Results: After death care encompassed young people who are admitted for care at end of life and subsequently die, but also admissions after death who may or may not have been known to the service prior. Since opening in October 2016 to July 2020 49 young people have died at Hummingbird House, with a further 40 admitted after death for support. The demographics of these families and their hospice admissions are explored. A case study is also included to explore the experiences of one family’s journey and perspectives on this area of care.
Conclusion: Support in after death care a critical service provided by children’s hospices. Future approaches to increasing the available literature in this area is considered.
Davis, R. (2005). Mothers’ stories of loss: their need to be with their dying child and their child’s body after death. Journal of Child Health Care, 9 (4), 288-300. https://doi-org.ezp01.library.qut.edu.au/10.1177/1367493505056482.
Forester, L. (2008). Bereaved parents’ experiences of the use of ‘cold bedrooms’ following the death of a child. International Journal of Palliative Nursing,vol 14 (12).
McNamara-Goodger K., Feudtner, C. (2012) History and epidemiology. In: Oxford Textbook of Palliative Care for Children (eds A Goldman, R Hain, S Liben), 2nd edition, pp.3-12. Oxford University Press.
GOALS OF CARE DISCUSSIONS OVER THE COURSE OF A PATIENT’S END OF LIFE ADMISSION: A RETROSPECTIVE STUDY
Dr Natalie Perera (1), Ms Lisa O'Driscoll (1), Dr Michelle Gold (1), Dr Naomi Katz
1) Alfred Health, Prahran, Australia
Background: With advancements in medical technology, the dying experience is now frequently occurring in hospital (Australian Institute of Health and Wellbeing, 2016). This brings an increasing need for clear discussion and documentation regarding a patient’s resuscitation status and treatment limitations, now commonly referred to as a patient’s “Goals of Care (GOC)”. GOC discussions are associated with positive outcomes for patients and their families (Hanning et al. 2019, Bernacki, Block 2014, Weiner, Roth 2006). Regular discussion regarding GOC is important as patient priorities and values regarding end of life may change over time, particularly as deterioration occurs. However, medical practitioners often feel unprepared for these discussions (Schwartz et al. 2003, Gorman et al. 2005). At our institution, GOC discussions are conducted and documented by medical staff, with a recommendation that senior medical staff are involved. We wanted to understand how often these discussions occur, who they occur with, and how this changes as patients deteriorate and approach death.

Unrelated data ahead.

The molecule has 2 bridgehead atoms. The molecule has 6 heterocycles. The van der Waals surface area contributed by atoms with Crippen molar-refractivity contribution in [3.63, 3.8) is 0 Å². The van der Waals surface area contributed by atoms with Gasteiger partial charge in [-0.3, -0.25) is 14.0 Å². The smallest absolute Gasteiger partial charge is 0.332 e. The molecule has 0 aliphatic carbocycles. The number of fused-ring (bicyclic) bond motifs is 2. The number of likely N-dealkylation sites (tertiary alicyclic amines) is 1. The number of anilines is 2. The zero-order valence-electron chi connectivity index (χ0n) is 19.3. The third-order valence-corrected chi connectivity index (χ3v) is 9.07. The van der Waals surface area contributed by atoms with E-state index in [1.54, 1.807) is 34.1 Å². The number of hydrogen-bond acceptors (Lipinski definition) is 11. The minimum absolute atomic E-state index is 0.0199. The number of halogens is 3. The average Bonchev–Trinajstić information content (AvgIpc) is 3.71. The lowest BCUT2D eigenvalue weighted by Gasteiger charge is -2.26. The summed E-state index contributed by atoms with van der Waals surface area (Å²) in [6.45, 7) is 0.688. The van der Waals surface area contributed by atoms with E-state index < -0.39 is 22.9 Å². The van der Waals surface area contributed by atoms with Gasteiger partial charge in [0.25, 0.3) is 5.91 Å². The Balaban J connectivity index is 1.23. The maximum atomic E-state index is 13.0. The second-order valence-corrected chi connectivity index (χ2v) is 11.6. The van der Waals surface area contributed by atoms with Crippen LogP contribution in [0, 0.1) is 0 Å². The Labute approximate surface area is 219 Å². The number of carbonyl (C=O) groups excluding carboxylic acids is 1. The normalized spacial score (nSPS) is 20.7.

Objectives: To review, in a cohort of patients who deteriorated and died in hospital, who was involved in discussions around GOC, and how this changed over the course of their admission.
Methods: Retrospective observational study of 80 consecutive deaths at Alfred Health between March 11th 2019 and April 9th 2019. Variables were collected according to the End of Life Care audit tool designed by the Australian Commission of Safety and Quality in Health Care. Descriptive statistics were used to summarise and present data. Ethics approval was obtained from the local Ethics Committee (HREC number: 148/20).
Results: Eighty patients were included in the study, of which 75 (93.6%) had GOC recorded at any time during their admission. Mean age at death was 75.0 (33.0-98.8) years, and median admission duration was 7.7 (0.8-55.1) days. Initial GOC were revised in 68% of cases. Involvement of medical staff in initial GOC discussions versus final GOC discussions was home team junior doctor (54.7% versus 72.5%), home team consultant (37.3% versus 56.9%) and ICU doctor (16.0% versus 21.6%). For initial versus final GOC decisions, patients were included in 34.7% versus 31.4%, and family in 53.3% versus 86.3% of cases. Both initial and final GOC were documented primarily by the home team junior doctor (66.7% and 74.5% respectively). Patient’s preferences for care were discussed and documented in 60% cases. Finally, documentation that the patient was dying occurred for 92.0% of patients; this was communicated to the family in 98.6% of cases, and to the patient in 19.5% of cases.
Conclusions: In our study, as patients deteriorated, family involvement in GOC discussions increased, but patient involvement did not. Junior doctors were primarily involved in GOC conversations, and whilst senior clinician involvement did increase as patients deteriorated, junior doctors still remained most heavily involved.
Practice implications: Given their involvement in GOC discussions, junior doctors should be provided with education and training to equip them with skills to provide effective and compassionate end of life care, and increase patient and family involvement in GOC discussions. At our institution, we are currently exploring junior doctors’ confidence and competence with GOC discussions in order to enhance existing training.